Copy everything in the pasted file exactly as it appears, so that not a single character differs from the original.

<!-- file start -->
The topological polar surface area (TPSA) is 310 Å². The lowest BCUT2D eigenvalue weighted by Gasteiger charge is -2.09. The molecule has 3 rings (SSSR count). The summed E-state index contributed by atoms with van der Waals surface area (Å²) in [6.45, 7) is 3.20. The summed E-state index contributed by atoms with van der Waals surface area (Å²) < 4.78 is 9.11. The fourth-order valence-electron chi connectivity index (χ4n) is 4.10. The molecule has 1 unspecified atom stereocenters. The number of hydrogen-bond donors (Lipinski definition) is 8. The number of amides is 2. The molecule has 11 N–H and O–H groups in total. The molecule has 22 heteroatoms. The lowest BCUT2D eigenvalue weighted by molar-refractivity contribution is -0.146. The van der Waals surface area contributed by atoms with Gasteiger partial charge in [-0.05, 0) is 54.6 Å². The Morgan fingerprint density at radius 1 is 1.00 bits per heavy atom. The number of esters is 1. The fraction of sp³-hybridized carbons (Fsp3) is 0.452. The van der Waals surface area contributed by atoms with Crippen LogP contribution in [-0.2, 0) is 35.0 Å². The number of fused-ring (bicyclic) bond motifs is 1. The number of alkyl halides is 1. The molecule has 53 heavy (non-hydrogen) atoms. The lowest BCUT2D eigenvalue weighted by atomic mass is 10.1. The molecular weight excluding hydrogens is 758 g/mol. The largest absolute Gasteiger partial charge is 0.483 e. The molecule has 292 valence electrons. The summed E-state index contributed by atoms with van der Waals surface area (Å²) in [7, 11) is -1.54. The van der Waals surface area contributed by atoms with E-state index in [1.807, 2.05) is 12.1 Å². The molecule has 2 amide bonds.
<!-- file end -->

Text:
The topological polar surface area (TPSA) is 310 Å². The lowest BCUT2D eigenvalue weighted by Gasteiger charge is -2.09. The molecule has 3 rings (SSSR count). The summed E-state index contributed by atoms with van der Waals surface area (Å²) in [6.45, 7) is 3.20. The summed E-state index contributed by atoms with van der Waals surface area (Å²) < 4.78 is 9.11. The fourth-order valence-electron chi connectivity index (χ4n) is 4.10. The molecule has 1 unspecified atom stereocenters. The number of hydrogen-bond donors (Lipinski definition) is 8. The number of amides is 2. The molecule has 11 N–H and O–H groups in total. The molecule has 22 heteroatoms. The lowest BCUT2D eigenvalue weighted by molar-refractivity contribution is -0.146. The van der Waals surface area contributed by atoms with Gasteiger partial charge in [-0.05, 0) is 54.6 Å². The Morgan fingerprint density at radius 1 is 1.00 bits per heavy atom. The number of esters is 1. The fraction of sp³-hybridized carbons (Fsp3) is 0.452. The van der Waals surface area contributed by atoms with Crippen LogP contribution in [-0.2, 0) is 35.0 Å². The number of fused-ring (bicyclic) bond motifs is 1. The number of alkyl halides is 1. The molecule has 53 heavy (non-hydrogen) atoms. The lowest BCUT2D eigenvalue weighted by atomic mass is 10.1. The molecular weight excluding hydrogens is 758 g/mol. The largest absolute Gasteiger partial charge is 0.483 e. The molecule has 292 valence electrons. The summed E-state index contributed by atoms with van der Waals surface area (Å²) in [7, 11) is -1.54. The van der Waals surface area contributed by atoms with E-state index in [1.807, 2.05) is 12.1 Å². The molecule has 2 amide bonds.